Vegetation dieback on clay-capped pyritic mine waste

Menzies, N. W. and Mulligan, D. R. (2000) Vegetation dieback on clay-capped pyritic mine waste. Journal of Environmental Quality, 29 2: 437-442.

Author Menzies, N. W.
Mulligan, D. R.
Title Vegetation dieback on clay-capped pyritic mine waste
Journal name Journal of Environmental Quality   Check publisher's open access policy
ISSN 0047-2425
Publication date 2000
Sub-type Article (original research)
Volume 29
Issue 2
Start page 437
End page 442
Total pages 6
Editor W.A. Dick
Place of publication Madison, WI
Publisher American Society of Agronomy
Collection year 2000
Language eng
Subject C1
300103 Soil Chemistry
770502 Land and water management
Abstract Waste reek dumps at the abandoned Rum Jungle uranium mine were capped with clay covers in order to limit entrance of water and oxygen into the dump, and hence to reduce generation of acid drainage. The soil covers consisted of a clay seal layer overlain by moisture retention and erosion resistant layers and stabilized with vegetation. An investigation of tills cover system, primarily at one of the dumps, was undertaken in response to the concern that the vegetation dieback apparent on some areas was spreading. Reduced vegetative cover could potentially threaten the integrity and effectiveness of the rehabilitation. Areas of vegetation dieback on soil covers were shown to be the result of Cu toxicity, The soil covers had been acidified and contaminated with Cu by capillary rise of water from pyritic waste immediately underlying the soil capping. Over time, the surface soil on areas with progressively deeper tapping is being contaminated, resulting in a gradual expansion of the bare area. The activity of Al3+ in the soil solution appears to be controlled in these contaminated soils by the solubility of an Al-SO4 mineral, resulting in nonphytotoxic Al levels in the surface soil, despite the low pH. The lower portion of the clay seal layer was sufficiently acid that Al toxicity would restrict root growth.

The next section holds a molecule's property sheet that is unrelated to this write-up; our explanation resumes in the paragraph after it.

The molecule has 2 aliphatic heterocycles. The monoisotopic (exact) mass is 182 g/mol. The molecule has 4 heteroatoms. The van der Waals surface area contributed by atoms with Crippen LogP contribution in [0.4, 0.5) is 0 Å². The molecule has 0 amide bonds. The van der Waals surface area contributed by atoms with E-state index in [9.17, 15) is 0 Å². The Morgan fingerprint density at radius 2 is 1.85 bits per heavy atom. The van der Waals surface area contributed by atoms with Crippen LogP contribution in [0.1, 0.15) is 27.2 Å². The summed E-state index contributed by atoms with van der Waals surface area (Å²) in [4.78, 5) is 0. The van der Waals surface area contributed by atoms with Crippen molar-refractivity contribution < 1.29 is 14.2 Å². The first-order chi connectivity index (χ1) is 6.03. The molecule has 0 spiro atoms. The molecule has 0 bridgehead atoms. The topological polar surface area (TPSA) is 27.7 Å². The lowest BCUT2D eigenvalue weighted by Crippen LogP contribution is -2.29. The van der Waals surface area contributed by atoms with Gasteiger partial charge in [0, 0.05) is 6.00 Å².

Keyword Environmental Sciences
Soil Solution
Nickel Toxicity
Root Elongation
Surface Waters
Q-Index Code C1

Document type: Journal Article
Sub-type: Article (original research)
Collection: Centre for Mined Land Rehabilitation Publications
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Created: Tue, 10 Jun 2008, 11:53:23 EST